New PLATO Sub-Analysis Suggests Patients' Age Had No Impact on Study Finding of a Greater Reduction in Thrombotic Cardiovascular Events With BRILINTA (ticagrelor) Compared to Clopidogrel
WILMINGTON, Del.--(BUSINESS WIRE)--Sep 24, 2012 - AstraZeneca (NYSE: AZN) today announced results from a sub-analysis of PLATO that evaluated the effects of age on clinical outcomes in patients with acute coronary syndrome (ACS). Results of this analysis suggest the overall findings from the PLATO study of a greater reduction in thrombotic cardiovascular (CV) events with BRILINTA® (ticagrelor) tablets plus aspirin compared to clopidogrel plus aspirin were consistent regardless of age. These data are now published in the September print and online issues of Circulation: Cardiovascular Quality and Outcomes, and were presented at the American College of Cardiology 2011 meeting.
This PLATO age sub-analysis is important because approximately 33% of all ACS episodes occur in patients over 75 years.
“Elderly patients with ACS are at high risk for recurrent ischemic events and treatment-related complications,” stated James Ferguson, MD, Executive Director, Medical Affairs and Strategic Development, and Vice President for Global Medical Affairs. “This PLATO sub-analysis suggests that the clinical benefits of BRILINTA vs. clopidogrel on thrombotic CV events were not significantly affected by age, and were similar in patients 75 years of age and older and younger patients.”
BRILINTA is indicated to reduce the rate of thrombotic CV events in patients with ACS (unstable angina [UA], non–ST-elevation myocardial infarction [NSTEMI], or ST-elevation myocardial infarction [STEMI]). In PLATO, BRILINTA has been shown to reduce the rate of a combined end point of CV death, myocardial infarction (MI), or stroke compared to clopidogrel. In PLATO, the difference between treatments was driven by CV death and MI with no difference in stroke. In patients treated with an artery-opening procedure known as percutaneous coronary intervention (PCI), BRILINTA reduces the rate of stent thrombosis.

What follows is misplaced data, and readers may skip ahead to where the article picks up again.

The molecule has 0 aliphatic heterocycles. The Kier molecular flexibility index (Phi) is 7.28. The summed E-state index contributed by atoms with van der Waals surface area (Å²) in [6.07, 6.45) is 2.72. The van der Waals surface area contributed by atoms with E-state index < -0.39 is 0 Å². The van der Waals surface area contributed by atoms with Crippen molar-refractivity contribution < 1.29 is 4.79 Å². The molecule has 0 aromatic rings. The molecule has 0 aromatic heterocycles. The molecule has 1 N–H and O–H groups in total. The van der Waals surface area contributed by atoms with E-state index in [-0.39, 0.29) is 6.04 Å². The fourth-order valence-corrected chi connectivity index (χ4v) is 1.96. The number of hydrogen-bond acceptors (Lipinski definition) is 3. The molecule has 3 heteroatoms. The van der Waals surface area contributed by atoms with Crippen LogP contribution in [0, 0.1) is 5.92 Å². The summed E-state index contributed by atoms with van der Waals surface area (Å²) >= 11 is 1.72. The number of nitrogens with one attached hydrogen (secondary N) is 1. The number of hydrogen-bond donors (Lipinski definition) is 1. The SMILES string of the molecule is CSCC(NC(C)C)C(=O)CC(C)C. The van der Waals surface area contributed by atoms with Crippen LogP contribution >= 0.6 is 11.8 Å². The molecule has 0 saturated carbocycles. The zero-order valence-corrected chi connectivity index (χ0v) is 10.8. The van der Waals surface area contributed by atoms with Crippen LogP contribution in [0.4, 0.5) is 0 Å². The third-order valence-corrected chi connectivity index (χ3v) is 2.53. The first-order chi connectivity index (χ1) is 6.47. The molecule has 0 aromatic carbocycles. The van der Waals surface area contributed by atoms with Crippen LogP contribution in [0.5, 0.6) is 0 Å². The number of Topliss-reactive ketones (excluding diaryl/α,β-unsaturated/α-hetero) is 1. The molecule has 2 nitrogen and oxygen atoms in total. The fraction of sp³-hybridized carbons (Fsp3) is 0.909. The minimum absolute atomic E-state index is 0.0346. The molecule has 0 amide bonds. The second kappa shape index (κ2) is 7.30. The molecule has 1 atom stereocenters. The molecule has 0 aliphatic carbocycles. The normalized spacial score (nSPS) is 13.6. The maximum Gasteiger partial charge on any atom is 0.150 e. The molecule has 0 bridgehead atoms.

BRILINTA has been studied in ACS in combination with aspirin. Maintenance doses of aspirin above 100 mg decreased the effectiveness of BRILINTA. Avoid maintenance doses of aspirin above 100 mg daily.
Specific data from this sub-analysis showed:
- In PLATO, higher overall rate of thrombotic CV events (adjusted hazard ratio [HR], 1.48 [95% CI, 1.32-1.66]) were associated in patients ‰¥75 years (n=2,878); Higher rates of Plato-defined Overall Major Bleeding were also associated with this patient population (adjusted HR, 1.11 [95% CI, 0.97-1.26]).
- The effects of BRILINTA compared to clopidogrel were consistent for thrombotic CV events, regardless of age. Thus, there was a similar reduction in the primary composite end point for patients aged ‰¥ 75 years of age (adjusted HR, 0.89 [95% CI, 0.74 -1.08]) and for patients < 75 years of age (adjusted HR, 0.84 [95% CI, 0.75 - 0.93]) (interaction p= 0.56).
- There was no significant interaction between age and the effects of treatment on Overall Major Bleeding and Non-CABG Major Bleeding. For PLATO-defined Overall Major Bleeding the adjusted HRs for BRILINTA vs. clopidogrel were 1.02 (95% CI, 0.82–1.27) and 1.04 (95% CI, 0.94–1.15) for patients aged ‰¥75 years and in younger patients, respectively (interaction P=0.89). For Non-CABG related Major Bleeding events, the adjusted HRs for BRILINTA vs. clopidogrel were 1.18 (95% CI, 0.87–1.59) in patients aged ‰¥75 years and 1.19 (95% CI, 0.99–1.43) in younger patients. (interaction P=0.96).